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LUMA Set to Be Closed to Public, Used for Private Events and Exhibitions

Courtesy of Loyola University ChicagoLoyola administration announced Tuesday LUMA will be closed to the public.

The Loyola University Museum of Art (LUMA) is expected to be closed to the public and used as a special event and private exhibit space after the end of this academic year, according to an email sent to the Loyola community April 30.

Loyola administration started to consider restructuring LUMA earlier this year due to the money it was losing yearly, The Phoenix reported. The museum will still be run by administration instead of a particular school, which has been the case since the museum started, the email stated.

The museum will still house its permanent collections — The D’arcy Collection and annual Créche exhibit — as well as showcase student and faculty exhibits and occasional external exhibits, Thomas Kelly, Loyola’s senior vice president for administrative services, said in the email. Students will be able to visit these exhibits during class trips.

“We encourage you to continue to incorporate LUMA into your curricula and academic careers and look forward to many more years of enjoying its incredible collections,” Kelly said in the email.

The museum was previously open to the public and housed the permanent collections as well as temporary exhibits from Chicago artists. Earlier this year, LUMA showcased the “Folded Map” project by Tonika Johnson, which illustrated inequity throughout Chicago, The Phoenix reported.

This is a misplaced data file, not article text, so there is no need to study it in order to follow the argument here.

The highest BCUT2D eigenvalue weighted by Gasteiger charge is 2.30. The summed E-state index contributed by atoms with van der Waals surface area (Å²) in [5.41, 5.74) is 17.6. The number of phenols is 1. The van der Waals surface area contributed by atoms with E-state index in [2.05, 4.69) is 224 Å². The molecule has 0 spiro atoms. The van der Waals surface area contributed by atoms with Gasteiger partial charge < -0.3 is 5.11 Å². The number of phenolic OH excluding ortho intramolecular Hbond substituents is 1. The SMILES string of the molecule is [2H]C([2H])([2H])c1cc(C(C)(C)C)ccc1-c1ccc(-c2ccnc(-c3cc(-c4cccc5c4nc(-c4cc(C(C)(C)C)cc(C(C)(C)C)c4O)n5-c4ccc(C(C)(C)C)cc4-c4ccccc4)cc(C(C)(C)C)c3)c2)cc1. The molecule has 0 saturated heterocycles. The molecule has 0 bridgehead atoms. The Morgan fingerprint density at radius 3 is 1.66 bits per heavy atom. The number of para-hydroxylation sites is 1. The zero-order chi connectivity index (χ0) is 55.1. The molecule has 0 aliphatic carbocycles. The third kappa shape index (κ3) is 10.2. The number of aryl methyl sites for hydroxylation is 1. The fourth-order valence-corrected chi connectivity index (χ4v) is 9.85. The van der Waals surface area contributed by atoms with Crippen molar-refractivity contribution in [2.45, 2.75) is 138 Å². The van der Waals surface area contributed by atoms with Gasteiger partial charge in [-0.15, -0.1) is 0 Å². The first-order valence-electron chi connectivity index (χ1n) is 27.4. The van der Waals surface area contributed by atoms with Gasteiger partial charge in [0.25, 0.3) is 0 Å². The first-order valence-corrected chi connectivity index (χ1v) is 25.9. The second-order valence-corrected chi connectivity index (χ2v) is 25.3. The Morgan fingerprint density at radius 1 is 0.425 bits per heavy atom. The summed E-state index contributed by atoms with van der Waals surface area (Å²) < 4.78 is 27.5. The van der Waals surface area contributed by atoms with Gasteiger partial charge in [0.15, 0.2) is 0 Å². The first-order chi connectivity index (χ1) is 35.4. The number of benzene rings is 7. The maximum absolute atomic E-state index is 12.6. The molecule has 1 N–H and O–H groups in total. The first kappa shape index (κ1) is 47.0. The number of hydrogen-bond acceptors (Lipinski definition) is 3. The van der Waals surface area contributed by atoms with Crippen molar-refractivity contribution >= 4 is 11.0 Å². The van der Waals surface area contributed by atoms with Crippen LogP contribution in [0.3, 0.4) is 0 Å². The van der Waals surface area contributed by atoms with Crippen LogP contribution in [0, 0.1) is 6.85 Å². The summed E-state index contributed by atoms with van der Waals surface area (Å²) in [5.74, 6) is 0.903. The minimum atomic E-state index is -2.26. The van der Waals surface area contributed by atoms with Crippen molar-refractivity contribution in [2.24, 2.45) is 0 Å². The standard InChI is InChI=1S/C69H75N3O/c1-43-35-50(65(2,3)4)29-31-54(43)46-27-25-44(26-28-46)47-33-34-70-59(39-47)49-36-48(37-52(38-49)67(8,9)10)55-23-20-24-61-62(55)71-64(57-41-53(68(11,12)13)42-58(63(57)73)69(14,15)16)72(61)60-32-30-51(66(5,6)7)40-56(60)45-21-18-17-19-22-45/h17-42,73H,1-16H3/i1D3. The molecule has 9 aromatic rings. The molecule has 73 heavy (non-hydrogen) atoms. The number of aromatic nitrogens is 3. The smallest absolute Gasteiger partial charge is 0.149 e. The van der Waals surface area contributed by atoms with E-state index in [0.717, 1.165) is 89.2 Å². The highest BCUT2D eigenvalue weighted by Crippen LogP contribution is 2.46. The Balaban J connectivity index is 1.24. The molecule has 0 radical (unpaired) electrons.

Johnson, a local Chicago artist, said presenting her project in a temporary exhibit in LUMA was a major part of the reason it got so much attention from the city.

She said it also made her project more accessible to the public because at the time she didn’t have connections with other galleries and wouldn’t have been able to showcase her work in the way she did without LUMA.

“The actual temporary exhibition space allowed my project to be immersive and interactive and shared with more of the city than it would have been otherwise and that I know for a fact,” Johnson, 39, said. “The momentum created a larger, more dynamic, citywide interest in not only my project but the issue it was bringing up, which is segregation.”

Johnson said LUMA’s restructuring means it will be harder for new artists to gain recognition and make connections. She said part of the purpose of a university museum is to help emerging artists become more established.

“You wouldn’t have found my art at the Art Institute,” Johnson said. “It’s because of LUMA and the validity it offered me that I was able to meet people at the Art Institute and be on panels there.”

In addition to its role in helping artists, Johnson said the museum offers an outlet for engaged students. For example, she said students were the ones who found her project online and convinced the previous LUMA curator to invite Johnson to have an exhibit.

“The museum served as another way for students to really become engaged with the larger community and share some of their deepened interests,” Johnson said.

The discussions about restructuring the museum were partly prompted by the previous curator’s resignation, The Phoenix reported.

The museum will continue to look for a new curator who will be responsible for coordinating student internships, engaging students who visit the museum during classes, and caring for the art which will remain in the museum, the email stated. It’s unclear how the restructuring of the museum will affect the LUMA student interns.